THREE quarters of the way to immortality, that's where Anthony Joshua stands.
After a severe test from a fleet-footed and horribly awkward Kiwi Joseph Parker, the Brit carried off the third of the four significant world heavyweight title belts.
His quest to become the first undisputed heavyweight champion of the world since Lennox Lewis in 1999 remains on course – but only after he was taken the distance for the first time in his 21-fight professional career.
He called out WBC king Deontay Wilder after his victory, roaring: “Wilder, let’s go baby! Let’s go!
“To beat him? Get him in the ring and knock him spark out.”
This was not a legendary night like the classic victory over Wladimir Klitschko, it was an evening to get business done and win ugly. That is what Joshua did.
There are many who don't even believe the 28-year-old from Watford is the best current British heavyweight – and will not be convinced until such time as he's defeated Tyson Fury, who is now hitting the comeback trail.
In terms of wealth, fame, charisma and popularity, Joshua is on a different level to any other fighter in the blue-riband division.
AJ vs Parker undercard results
This was not a dominant performance to convince those doubters but not everything can be a firework display, even for the pyrotechnic king of British boxing.
Joshua collected the IBF belt from the pantomime champ Charles Martin two years ago and added the vacant WBA title last April in his epic ding-dong with Wladimir Klitschko.
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Now Parker's WBO strap has been ripped from his waist and the final step on Joshua's quest will be the WBC champion Wilder.
Wilder has been mouthing off uncharacteristically of late, is clearly trying to raise a profile which has never befitted his status, even in the States.
The American may yet to have to wait while the various governing bodies have pressed the claims for their mandatory challengers.
Yet before last night he had still boxed only 65 rounds as a pro – his advent had been phenomenally swift, with coach Rob McCracken and others close to him often keen to point out that the 28-year-old is still fighting in L plates.
After an unconvincing 10th-round stoppage of Carlos Takam last time out , Joshua had slimmed down by almost a stone for this, the first world heavyweight unification bout to be held in Britain.
His power still told in the end, even if Joshua couldn't land the knockout blow.
Joshua described these stadium fight nights of his as being like 'national holidays'.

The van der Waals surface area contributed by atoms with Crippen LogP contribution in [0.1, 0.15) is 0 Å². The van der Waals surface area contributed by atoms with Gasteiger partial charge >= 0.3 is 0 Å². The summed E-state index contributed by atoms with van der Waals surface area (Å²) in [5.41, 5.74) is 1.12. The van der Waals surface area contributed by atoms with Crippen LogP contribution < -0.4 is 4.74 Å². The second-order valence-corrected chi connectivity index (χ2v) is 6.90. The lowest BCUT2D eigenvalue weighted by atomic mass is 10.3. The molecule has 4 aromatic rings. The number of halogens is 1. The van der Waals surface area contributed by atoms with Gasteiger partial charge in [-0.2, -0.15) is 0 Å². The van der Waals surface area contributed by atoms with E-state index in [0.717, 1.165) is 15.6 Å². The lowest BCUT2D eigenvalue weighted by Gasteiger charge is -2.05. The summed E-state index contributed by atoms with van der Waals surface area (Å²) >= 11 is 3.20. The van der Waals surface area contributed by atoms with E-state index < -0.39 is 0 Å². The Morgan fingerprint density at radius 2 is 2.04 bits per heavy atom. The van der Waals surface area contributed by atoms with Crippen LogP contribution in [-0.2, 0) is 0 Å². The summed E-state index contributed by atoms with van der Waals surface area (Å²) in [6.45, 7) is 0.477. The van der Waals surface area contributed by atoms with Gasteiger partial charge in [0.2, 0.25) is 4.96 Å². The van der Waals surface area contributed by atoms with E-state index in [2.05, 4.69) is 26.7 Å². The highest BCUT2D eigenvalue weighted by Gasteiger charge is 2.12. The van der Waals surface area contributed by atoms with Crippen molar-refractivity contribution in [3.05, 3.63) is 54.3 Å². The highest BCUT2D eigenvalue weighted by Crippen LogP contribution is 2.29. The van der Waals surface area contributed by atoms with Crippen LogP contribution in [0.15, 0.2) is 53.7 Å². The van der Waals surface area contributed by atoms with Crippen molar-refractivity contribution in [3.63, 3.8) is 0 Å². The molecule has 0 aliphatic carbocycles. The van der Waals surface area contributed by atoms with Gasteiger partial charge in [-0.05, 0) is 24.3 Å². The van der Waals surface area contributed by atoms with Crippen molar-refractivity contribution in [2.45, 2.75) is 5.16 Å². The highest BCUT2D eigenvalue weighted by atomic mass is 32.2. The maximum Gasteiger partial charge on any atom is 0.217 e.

And while he's never going to be the single most celebrated man on Easter weekend, his fame is not far off the sort of levels which once made John Lennon quip that the Beatles were bigger than Jesus.
The city-centre location of the Principality Stadium feeds into this sense of occasion – a festival of drinking, fighting and Sweet Caroline-ing.
The welsh capital had been crackling with Joshua-mania since Friday's weigh-in when the Brit had been serenaded by a brass band blaring out his Seven Nation Army theme tune.
Initially forced west by Tottenham's tenancy at Wembley, Joshua has fast become an honorary Welshman.
The 78,000 tickets had been sold out in next to no time and Floyd Mayweather's manager Leonard Ellerbee had been wondering out loud how much wealthier his Money Man would have been had he only been based in Britain.
Joshua has been the spearhead for his nation having a genuine claim to having usurped the United States as the fight capital of the world.
With Sugar Ray Leonard and Frank Bruno among the lords of the ring in attendance, Joshua ambled his way to the ring, through dry ice, flaming AJ initials and bright orange explosions, bumping his gloves against the fists of approximately half of this vast crowd.
Parker came with an impeccable pro record – younger and quicker than Joshua but yet to fight anyone in true world class.
Joshua tested him with several thudding body shots in the opening round but the Kiwi, 26, was landing with some sharp combinations of his own.
In the third, Joshua enjoyed his first meaningful successes, twice rocking Parker back against the ropes.
And in the fourth he hurt the New Zealander with a big left to the body and then a left hook to the head.
By the fifth it was clear Joshua had found himself a very worthy dance partner. After Parker had walked into a heavy jab early on, he forced Joshua to miss several times and was beginning to make the Englishman look untidy.
Parker was evasive and durable, Joshua struggling to nail him with clean shots.
A late uppercut form Joshua, as Italian referee Giuseppe Quartarone tried to separate the fighters, enraged Parker's corner in the seventh.
The ref was beginning to frustrate the crowd by failing to allow the fight to flow – and cut off Joshua in his prime when the Brit had Parker in trouble in the eighth.
Joshua was beginning to get on top by the ninth, yet Parker was remaining a thoroughly difficult customer.
The 11th ended with a withering exchange of blows but neither were setting the night on fire and the crowd was becoming testily quiet.
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